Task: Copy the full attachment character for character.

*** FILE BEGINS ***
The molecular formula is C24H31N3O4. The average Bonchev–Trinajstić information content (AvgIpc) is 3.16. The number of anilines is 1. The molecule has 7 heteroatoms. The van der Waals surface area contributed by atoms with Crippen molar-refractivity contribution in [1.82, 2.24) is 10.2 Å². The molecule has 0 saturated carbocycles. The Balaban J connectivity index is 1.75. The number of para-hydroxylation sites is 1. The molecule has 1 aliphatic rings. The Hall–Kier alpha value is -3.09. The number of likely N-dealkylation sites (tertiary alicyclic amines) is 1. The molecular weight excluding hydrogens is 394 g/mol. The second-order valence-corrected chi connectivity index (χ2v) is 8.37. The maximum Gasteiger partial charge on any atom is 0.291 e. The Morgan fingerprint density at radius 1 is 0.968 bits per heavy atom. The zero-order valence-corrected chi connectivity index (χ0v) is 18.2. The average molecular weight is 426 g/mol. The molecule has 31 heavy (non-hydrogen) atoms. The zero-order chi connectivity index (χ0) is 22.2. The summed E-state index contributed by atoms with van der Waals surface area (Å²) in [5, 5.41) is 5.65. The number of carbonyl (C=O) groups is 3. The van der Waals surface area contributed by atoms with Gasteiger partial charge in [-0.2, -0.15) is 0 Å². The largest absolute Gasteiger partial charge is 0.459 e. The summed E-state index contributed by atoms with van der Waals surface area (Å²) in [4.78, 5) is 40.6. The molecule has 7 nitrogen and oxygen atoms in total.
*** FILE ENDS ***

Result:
The molecular formula is C24H31N3O4. The average Bonchev–Trinajstić information content (AvgIpc) is 3.16. The number of anilines is 1. The molecule has 7 heteroatoms. The van der Waals surface area contributed by atoms with Crippen molar-refractivity contribution in [1.82, 2.24) is 10.2 Å². The molecule has 0 saturated carbocycles. The Balaban J connectivity index is 1.75. The number of para-hydroxylation sites is 1. The molecule has 1 aliphatic rings. The Hall–Kier alpha value is -3.09. The number of likely N-dealkylation sites (tertiary alicyclic amines) is 1. The molecular weight excluding hydrogens is 394 g/mol. The second-order valence-corrected chi connectivity index (χ2v) is 8.37. The maximum Gasteiger partial charge on any atom is 0.291 e. The Morgan fingerprint density at radius 1 is 0.968 bits per heavy atom. The zero-order valence-corrected chi connectivity index (χ0v) is 18.2. The average molecular weight is 426 g/mol. The molecule has 31 heavy (non-hydrogen) atoms. The zero-order chi connectivity index (χ0) is 22.2. The summed E-state index contributed by atoms with van der Waals surface area (Å²) in [5, 5.41) is 5.65. The number of carbonyl (C=O) groups is 3. The van der Waals surface area contributed by atoms with Gasteiger partial charge in [-0.2, -0.15) is 0 Å². The largest absolute Gasteiger partial charge is 0.459 e. The summed E-state index contributed by atoms with van der Waals surface area (Å²) in [4.78, 5) is 40.6. The molecule has 7 nitrogen and oxygen atoms in total.